The ages of Cretaceous stage boundaries have evolved since 1989 and now the ages of several stage boundaries are stabilizing, such as Maastrichtian/Paleogene, Santonian/Campanian, Coniacian/Santonian, Cenomanian/Turonian, Aptian/Albian, and the Tithonian/Berriasian (Fig. 1 ). However the ages of these boundaries may change when global section and stratal points (GSSP) are defined for stage boundaries. As of 2012 the base of three Cretaceous stages are defined by GSSPs: Cenomanian, Turonian, and Maastrichtian. The numerical ages of five stages continue to vary in light of new sample data, and existing ages are revised by new conversion factors and new methodologies: Campanian/Maastrichtian, Turonian/Coniacian, Albian/Cenomanian, Valanginian/Hauterivian, and Berriasian/Valanginian. The uncertainty is partly the result of the paucity of radiometrically datable beds in these intervals.

Fig. 1
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Figure 1: Evolution recent of Cretaceous time scales in mega-annums (Ma). Sources: 1989 - Harland et al., 1990; 1993 - Obradovich, 1993; 1998 - Hardenbol et al., 1998; 2004 - Gradstein et al., 2004; 2008 - Ogg et al., 2008; and GST 2012 - Gradstein et al., 2012. These are compared to the CRETCSDB3 prepared by as of October 2013.

2. Methodology of calibrating Cretaceous biostratigraphic data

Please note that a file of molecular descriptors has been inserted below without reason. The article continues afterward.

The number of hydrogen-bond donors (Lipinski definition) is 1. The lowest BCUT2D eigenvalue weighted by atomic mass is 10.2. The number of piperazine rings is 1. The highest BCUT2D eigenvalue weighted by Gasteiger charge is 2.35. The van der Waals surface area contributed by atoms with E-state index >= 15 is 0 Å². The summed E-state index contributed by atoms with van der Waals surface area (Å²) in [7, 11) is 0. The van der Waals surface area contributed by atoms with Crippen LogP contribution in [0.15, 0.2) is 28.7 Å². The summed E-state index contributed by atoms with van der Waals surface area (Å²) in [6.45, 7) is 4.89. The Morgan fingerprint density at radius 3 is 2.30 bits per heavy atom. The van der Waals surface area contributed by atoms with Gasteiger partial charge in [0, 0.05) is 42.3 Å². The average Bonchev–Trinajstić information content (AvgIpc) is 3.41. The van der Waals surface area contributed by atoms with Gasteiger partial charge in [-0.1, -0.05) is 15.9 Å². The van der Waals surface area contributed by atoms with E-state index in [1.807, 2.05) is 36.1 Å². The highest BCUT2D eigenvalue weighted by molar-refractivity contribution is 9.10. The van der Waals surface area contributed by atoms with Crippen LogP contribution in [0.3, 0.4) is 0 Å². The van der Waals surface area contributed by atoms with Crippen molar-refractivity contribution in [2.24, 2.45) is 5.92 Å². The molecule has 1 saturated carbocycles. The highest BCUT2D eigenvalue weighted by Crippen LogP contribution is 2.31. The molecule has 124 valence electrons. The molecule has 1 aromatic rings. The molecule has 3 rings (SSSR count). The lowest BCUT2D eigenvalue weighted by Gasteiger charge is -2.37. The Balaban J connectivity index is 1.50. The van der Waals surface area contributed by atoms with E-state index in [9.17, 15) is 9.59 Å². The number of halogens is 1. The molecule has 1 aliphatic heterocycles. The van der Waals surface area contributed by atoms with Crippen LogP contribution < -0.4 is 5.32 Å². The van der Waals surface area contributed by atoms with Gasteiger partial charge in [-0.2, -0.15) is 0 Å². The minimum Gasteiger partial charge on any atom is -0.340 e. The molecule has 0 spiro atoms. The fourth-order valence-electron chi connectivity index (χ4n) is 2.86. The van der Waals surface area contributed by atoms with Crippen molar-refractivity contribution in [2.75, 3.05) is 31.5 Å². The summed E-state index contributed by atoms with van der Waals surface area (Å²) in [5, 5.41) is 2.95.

The Cretaceous Chronostratigraphic Database -CRETCSDB3- was constructed by graphic correlation, which is a transparent, testable method of choice to integrate diverse types of stratigraphic data. Graphic correlation is a quantitative, non-statistical, technique that proposes coeval relationships between two sections by comparing the ranges of event records in both sections (Carney & Pierce, 1995). A graph of any pair of sections is an X/Y plot of the FOs (first appearances) and LOs (last appearances) of taxa found in both sections. The interpreter places a line of correlation (LOC) through the tops and bases that are at their maximum range in both sections. This LOC is the most constrained hypothesis of synchroneity between the two sections and adjusts the ranges of the fewest bioevents. The LOC also accounts for hiatuses or faults at stratal discontinuities indicated by the lithostratigraphic record. The position of the LOC is defined by the equation for a regression line. Explanation and examples of the graphic technique are illustrated by Carney & Pierce (1995). A species range database is compiled by iteratively graphing successive measured sections or cores and integrating ranges in all sections. The accuracy of these ranges depends on the number of sections, preservation and correct identification of the species. The X/Y cross plot presentation appears to be similar to two-dimensional age/depth plots used by many stratigraphers, however, those plots use pre-determined age models that cannot be tested. In contrast event orders and ages compiled by graphic correlation can be fully evaluated because the sources of the data are available. In addition the order of events in different basins can be compared.